The IM ‘big bang’ – Not quite plain sailing


The derivatives notionals have been totted up, in-scope entities determined, and now an estimated 250 firms are scrambling to calculate, exchange and segregate initial margin (IM) on their non-cleared derivatives trades from September 1. 

The ‘IM big bang’ has been a long time in the making and has radically altered in range since inception. Initially intended to catch all entities with outstanding derivatives notional of €8 billion and above, this fifth wave of compliance has been split in two and delayed by a year. It means firms with less than €50 billion of derivatives notional will not be caught in the net until September 2022. 

An additional reprieve from global regulators means counterparties with margin exchange amounts below €50 million (or local equivalents) can defer the legal and documentation effort. Acadia – formerly AcadiaSoft – reckons around half of the entities caught in the phase five net will be required to post margin from day one.

By moving some lower-margin in-scope portfolios to so-called ‘threshold monitoring’, BlackRock has cut its immediate phase five repapering requirement by one-quarter. “It has been certainly of benefit for us and, going into phase six, we see this becoming even more of a benefit,” said Mark Persiani, a director for collateral management at BlackRock, on a webinar in May. 

It’s a welcome step towards avoiding the kind of regulatory bottleneck that dogged the first wave of compliance. “It will save the industry a large amount of time and cost without distracting from the policy goals,” said Ryan Winnett, programme director for uncleared margin rules at Barclays, on the webinar.

With its extended prep time and scaled-down cohort, phase five should be plain sailing. In reality, it’s likely to be the usual scramble for the finish line. 

For a start, the 120 firms estimated to be exchanging margin on September 1 are nearly double the total number of entities caught in phases one to four combined. 

What’s more, the 12-month delay granted by regulators in response to Covid-19 disruption was widely squandered. Many firms downed tools on negotiating complex and unwieldy legal documents, risking an all-too familiar 11th-hour rush.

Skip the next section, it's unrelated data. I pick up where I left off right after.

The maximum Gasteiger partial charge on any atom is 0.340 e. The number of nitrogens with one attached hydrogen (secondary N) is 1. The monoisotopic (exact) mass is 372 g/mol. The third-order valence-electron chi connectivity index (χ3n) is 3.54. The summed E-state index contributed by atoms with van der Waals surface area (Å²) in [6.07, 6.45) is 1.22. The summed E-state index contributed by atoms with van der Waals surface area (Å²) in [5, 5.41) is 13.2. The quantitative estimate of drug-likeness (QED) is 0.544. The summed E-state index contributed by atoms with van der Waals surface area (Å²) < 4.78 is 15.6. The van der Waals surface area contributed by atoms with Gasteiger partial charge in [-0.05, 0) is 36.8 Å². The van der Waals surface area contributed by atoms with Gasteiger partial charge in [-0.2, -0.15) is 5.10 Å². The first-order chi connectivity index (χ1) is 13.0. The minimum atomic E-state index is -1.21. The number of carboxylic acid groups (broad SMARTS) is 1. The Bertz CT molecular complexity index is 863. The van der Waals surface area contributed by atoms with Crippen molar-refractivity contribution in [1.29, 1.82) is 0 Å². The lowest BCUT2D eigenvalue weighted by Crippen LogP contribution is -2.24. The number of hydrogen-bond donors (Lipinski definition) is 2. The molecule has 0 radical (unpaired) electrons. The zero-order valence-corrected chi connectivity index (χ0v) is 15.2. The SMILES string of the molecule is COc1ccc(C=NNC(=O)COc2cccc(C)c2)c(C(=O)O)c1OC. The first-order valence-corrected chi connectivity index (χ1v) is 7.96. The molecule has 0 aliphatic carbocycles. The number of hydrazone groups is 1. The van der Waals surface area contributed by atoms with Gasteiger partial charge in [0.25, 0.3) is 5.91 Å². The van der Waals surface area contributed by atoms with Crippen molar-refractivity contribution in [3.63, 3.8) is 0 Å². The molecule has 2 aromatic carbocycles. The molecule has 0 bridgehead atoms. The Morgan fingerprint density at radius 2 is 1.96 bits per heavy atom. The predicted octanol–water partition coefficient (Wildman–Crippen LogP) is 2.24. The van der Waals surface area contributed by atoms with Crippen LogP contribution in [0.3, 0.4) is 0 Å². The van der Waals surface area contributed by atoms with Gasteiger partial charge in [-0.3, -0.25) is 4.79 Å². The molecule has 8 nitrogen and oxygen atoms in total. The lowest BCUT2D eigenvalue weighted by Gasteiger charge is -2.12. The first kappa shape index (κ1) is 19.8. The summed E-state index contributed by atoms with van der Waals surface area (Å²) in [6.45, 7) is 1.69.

Firms hoping for a rollback of burdensome model governance requirements – which apply to the buy side in Europe but not in the US – have been disappointed by the slow emergence of new regulatory technical standards. Under current European Union rules, all in-scope entities must seek approval from their national competent authority to calculate margin exchange amounts using the industry’s standard initial margin model, or Simm. 

At this late stage, firms must plan “as if they’ll be subject to the full model approval on ongoing governance obligations, pending any alternative guidance from their local supervisory authority,” said Craig Pearson, co-founder and director of Margin Tonic, also speaking on the webinar. 

There are other outstanding cross-border complications. In the EU, money market funds (MMFs) posted as collateral must be Ucits-compliant. In the US, Ucits MMFs are not eligible collateral for regulatory IM. It means counterparties falling under multiple regimes may not have any MMFs that constitute eligible collateral. It’s not necessarily a huge problem for phase five, says Persiani, but soon could be. 

“Luckily we don’t have portfolios looking to use MMFs, but this will be more of a phase six issue. We have a bit of time to hopefully get the regulators to iron out the kinks in the process.”

The 900 or so firms expected to be caught in September 2022 might be best advised to have a backup plan, just in case. 

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